Kentucky Small Estate Affidavit | Affidavit of Heirship

If a person living in Kentucky dies without a will, the family or other successors may file either an affidavit of heirship to collect the personal property of the decedent, or a small estate affidavit to collect the decedent’s real estate. Kentucky defines a “small estate” as real estate or personal property – such as bank accounts – valued less than $15,000. If the family wishes to avoid probate court, they can file either affidavit within 2 years of the decedent’s passing and divide the property as they see fit.

Affidavit of Heirship: Successors may file for their deceased loved one’s personal property in Kentucky by submitting a completed affidavit of heirship. This includes bank accounts, vehicles, retirement accounts, heirlooms, and other personal property.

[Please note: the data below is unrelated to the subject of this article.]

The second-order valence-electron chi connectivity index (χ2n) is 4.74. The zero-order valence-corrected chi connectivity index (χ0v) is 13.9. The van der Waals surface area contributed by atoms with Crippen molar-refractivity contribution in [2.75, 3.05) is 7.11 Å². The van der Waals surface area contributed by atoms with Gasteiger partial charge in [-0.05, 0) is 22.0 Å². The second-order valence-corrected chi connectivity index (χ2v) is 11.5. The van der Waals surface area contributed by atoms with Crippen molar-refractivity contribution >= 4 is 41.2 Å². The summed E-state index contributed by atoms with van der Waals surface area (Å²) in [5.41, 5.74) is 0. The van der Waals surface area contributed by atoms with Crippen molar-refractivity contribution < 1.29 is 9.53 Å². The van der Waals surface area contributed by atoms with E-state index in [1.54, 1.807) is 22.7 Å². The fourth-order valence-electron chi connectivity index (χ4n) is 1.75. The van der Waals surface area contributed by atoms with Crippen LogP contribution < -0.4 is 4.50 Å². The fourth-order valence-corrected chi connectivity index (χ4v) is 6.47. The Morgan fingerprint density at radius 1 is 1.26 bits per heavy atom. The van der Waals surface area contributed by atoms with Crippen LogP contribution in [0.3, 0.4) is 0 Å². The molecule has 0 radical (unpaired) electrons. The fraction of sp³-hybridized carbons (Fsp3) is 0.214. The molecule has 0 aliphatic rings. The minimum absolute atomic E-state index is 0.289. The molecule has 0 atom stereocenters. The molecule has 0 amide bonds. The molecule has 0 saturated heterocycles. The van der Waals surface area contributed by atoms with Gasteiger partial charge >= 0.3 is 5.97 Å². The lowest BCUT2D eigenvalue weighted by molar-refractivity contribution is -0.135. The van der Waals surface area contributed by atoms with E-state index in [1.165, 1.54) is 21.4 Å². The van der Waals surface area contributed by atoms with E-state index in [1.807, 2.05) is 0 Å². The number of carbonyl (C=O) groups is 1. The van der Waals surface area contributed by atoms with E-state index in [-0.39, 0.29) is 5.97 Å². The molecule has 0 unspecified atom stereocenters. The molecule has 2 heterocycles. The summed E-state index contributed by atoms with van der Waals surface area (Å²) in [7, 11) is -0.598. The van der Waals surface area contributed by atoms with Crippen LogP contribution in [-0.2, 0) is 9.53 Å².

Small Estate Affidavit: If a Kentucky resident passes away, successors of the decedent may file a small estate affidavit to claim the decedent’s real estate property, as long as the property values at $20,000 or less.



Adobe PDF | Microsoft Word (.doc)

Per Kentucky’s statute KRS 382.335 & 382.240, successors may file for their deceased loved one’s personal property – such as bank accounts, 401(k)’s, and even final paychecks – by submitting a completed affidavit of heirship. The decedent’s estate may not exceed $15,000, or it will go automatically to probate court…

Adobe PDF | Microsoft Word (.doc)

If a Kentucky resident passes away, according to the state’s statute §395.455, successors of the decedent may file a small estate affidavit to claim the decedent’s real estate property. The land or home must be valued at less than $20,000, and the successors must file within the county where the…